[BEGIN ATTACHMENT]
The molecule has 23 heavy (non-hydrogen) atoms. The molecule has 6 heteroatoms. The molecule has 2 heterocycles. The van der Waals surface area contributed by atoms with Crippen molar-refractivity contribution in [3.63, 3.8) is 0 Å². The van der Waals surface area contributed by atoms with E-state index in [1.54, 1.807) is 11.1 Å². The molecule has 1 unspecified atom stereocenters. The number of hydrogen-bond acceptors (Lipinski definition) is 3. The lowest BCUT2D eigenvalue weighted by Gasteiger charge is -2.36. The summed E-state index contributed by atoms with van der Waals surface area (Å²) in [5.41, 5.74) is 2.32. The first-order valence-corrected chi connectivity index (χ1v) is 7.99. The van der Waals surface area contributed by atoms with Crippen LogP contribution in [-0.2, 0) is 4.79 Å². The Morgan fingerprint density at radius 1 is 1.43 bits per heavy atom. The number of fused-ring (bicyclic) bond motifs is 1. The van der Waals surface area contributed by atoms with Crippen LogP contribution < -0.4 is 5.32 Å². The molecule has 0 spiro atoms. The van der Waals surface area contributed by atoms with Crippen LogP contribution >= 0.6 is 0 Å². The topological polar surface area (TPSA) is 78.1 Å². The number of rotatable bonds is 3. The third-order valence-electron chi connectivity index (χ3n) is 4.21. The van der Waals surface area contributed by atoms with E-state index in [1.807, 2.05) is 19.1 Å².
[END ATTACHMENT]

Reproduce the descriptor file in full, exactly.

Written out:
The molecule has 23 heavy (non-hydrogen) atoms. The molecule has 6 heteroatoms. The molecule has 2 heterocycles. The van der Waals surface area contributed by atoms with Crippen molar-refractivity contribution in [3.63, 3.8) is 0 Å². The van der Waals surface area contributed by atoms with E-state index in [1.54, 1.807) is 11.1 Å². The molecule has 1 unspecified atom stereocenters. The number of hydrogen-bond acceptors (Lipinski definition) is 3. The lowest BCUT2D eigenvalue weighted by Gasteiger charge is -2.36. The summed E-state index contributed by atoms with van der Waals surface area (Å²) in [5.41, 5.74) is 2.32. The first-order valence-corrected chi connectivity index (χ1v) is 7.99. The van der Waals surface area contributed by atoms with Crippen LogP contribution in [-0.2, 0) is 4.79 Å². The Morgan fingerprint density at radius 1 is 1.43 bits per heavy atom. The number of fused-ring (bicyclic) bond motifs is 1. The van der Waals surface area contributed by atoms with Crippen LogP contribution < -0.4 is 5.32 Å². The molecule has 0 spiro atoms. The van der Waals surface area contributed by atoms with Crippen LogP contribution >= 0.6 is 0 Å². The topological polar surface area (TPSA) is 78.1 Å². The number of rotatable bonds is 3. The third-order valence-electron chi connectivity index (χ3n) is 4.21. The van der Waals surface area contributed by atoms with E-state index in [1.807, 2.05) is 19.1 Å².